Tuesday, November 30, 2021


Copied and pasted from the daily email from Jeff Childers at https://www.coffeeandcovid.com/
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Yesterday, the District Court in Missouri slapped an injunction on Biden’s CMS Mandate, which applies to healthcare workers. While the decision only technically applies in the ten (10) states that are plaintiffs in the case, hospitals in other states should be persuaded by the order, which wrecked the mandate. You’re going to love it.

There are three big themes in the decision. First, the court found that CMS has no authority whatsoever to manufacture such an invasive and draconian requirement without Congress’ explicit permission. The court also found that CMS didn’t follow the rules when it published the new guidance, rejecting CMS’ argument that it just didn’t have time to follow the rules because “emergency.” Finally — and most importantly — the Court found that the evidence shows the CMS Mandate is illogical — “arbitrary and capricious” — for reasons that you be encouraged to hear, and none of which will surprise C&C readers.

The court noted, as I have repeatedly said, CMS has NEVER EVER tried to mandate vaccines before, and the new policy would significantly alter the balance of power between the states and the federal government:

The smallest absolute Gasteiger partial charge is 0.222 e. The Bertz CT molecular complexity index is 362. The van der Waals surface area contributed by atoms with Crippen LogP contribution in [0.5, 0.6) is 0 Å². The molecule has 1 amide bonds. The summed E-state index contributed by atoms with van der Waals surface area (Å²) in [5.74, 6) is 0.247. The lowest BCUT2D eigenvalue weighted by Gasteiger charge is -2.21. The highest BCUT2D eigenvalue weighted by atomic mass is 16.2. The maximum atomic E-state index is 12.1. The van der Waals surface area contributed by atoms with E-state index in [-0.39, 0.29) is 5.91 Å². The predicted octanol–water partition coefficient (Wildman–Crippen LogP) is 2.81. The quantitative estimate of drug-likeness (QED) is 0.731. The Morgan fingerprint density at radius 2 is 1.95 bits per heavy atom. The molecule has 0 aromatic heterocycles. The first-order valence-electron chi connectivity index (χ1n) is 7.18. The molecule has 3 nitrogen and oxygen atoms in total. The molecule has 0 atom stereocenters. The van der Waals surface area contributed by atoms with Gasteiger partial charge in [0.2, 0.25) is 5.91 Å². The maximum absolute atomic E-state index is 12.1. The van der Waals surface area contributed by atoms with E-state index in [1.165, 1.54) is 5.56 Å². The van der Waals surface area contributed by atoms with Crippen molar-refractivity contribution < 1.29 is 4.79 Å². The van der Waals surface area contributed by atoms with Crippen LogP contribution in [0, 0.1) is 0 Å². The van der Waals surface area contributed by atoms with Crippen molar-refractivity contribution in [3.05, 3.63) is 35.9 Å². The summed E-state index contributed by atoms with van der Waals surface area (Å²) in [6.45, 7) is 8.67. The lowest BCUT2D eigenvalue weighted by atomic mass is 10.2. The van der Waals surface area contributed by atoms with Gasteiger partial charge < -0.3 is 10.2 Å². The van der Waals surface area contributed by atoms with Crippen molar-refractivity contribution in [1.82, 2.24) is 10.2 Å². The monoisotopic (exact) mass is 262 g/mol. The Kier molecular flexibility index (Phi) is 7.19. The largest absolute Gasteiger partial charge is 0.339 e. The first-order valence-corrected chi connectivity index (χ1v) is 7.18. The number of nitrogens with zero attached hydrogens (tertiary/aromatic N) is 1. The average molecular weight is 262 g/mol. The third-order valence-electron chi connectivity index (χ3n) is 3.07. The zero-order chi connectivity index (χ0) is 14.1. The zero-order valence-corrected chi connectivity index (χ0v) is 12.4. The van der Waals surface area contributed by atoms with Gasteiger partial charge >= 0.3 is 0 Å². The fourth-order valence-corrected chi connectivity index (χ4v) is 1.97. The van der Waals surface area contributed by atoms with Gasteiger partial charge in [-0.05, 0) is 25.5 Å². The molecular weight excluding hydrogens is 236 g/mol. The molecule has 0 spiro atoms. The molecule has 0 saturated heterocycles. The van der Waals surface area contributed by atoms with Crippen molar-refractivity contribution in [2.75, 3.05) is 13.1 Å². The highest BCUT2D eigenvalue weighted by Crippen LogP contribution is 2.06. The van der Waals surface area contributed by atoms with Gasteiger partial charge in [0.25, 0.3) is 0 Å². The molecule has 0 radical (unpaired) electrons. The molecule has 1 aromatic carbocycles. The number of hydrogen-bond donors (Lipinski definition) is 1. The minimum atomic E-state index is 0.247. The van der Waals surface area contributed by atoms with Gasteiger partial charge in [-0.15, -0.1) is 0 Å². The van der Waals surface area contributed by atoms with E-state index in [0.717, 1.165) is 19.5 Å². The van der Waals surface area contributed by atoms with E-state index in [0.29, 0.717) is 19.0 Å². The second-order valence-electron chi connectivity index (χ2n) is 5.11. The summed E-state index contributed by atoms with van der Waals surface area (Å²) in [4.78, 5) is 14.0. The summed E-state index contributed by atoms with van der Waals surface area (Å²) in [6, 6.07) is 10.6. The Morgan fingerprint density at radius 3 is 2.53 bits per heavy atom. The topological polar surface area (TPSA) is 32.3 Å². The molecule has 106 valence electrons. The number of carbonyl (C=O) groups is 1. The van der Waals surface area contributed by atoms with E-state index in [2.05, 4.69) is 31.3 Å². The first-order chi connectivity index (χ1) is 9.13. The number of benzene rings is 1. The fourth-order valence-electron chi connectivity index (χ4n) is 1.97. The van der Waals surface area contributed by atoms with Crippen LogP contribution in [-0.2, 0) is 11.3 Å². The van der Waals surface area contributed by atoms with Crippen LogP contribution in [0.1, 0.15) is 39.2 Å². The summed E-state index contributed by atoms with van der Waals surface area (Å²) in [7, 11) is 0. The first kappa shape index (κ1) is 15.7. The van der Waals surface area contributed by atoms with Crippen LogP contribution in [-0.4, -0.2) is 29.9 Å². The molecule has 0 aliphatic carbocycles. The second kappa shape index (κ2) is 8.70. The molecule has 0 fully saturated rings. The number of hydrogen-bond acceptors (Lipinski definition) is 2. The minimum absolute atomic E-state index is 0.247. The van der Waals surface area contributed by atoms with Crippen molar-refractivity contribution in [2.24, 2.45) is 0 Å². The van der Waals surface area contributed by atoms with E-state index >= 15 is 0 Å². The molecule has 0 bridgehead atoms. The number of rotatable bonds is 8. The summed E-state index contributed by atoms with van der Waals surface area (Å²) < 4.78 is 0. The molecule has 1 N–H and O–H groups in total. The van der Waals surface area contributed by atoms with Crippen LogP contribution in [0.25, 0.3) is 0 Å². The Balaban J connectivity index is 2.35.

“The regulation at issue alters that balance because it requires vaccination, which CMS has never attempted to do, for millions of individuals who would otherwise be outside the reach of the federal government.”

Continuing the theme, the court noted that if CMS can do this mandate, it can do lots of other things it has never been allowed to do before, things previously always reserved to the states:

“Truly, the impact of this mandate reaches far beyond COVID. CMS seeks to overtake an area of traditional state authority by imposing an unprecedented demand to federally dictate the private medical decisions of millions of Americans. Such action challenges traditional notions of federalism, as discussed above.”

For months, I’ve been trying to cut through all the noise around the antique 1905 Jacobson case, arguing that it really stands for the idea that vaccine mandates are the province of state — not federal — law. That’s what convinced the circuit court in my vaccine mandate case, and this court got it:

“Even if forcing the administration of a specific vaccine into the otherwise unwilling, in an effort to protect the recipients of these programs could be a reasonable explanation to justify the extraordinary action—action that long has been the province of the states, see Jacobson v. Massachusetts (1905) —CMS has not shown that it is reasonable in this instance. Rather, it specifically notes that the vaccines’ effectiveness to prevent disease transmission by those vaccinated is not currently known.”

And — never mind CMS — the court even questioned whether CONGRESS could constitutionally impose a mandate even if it wanted to: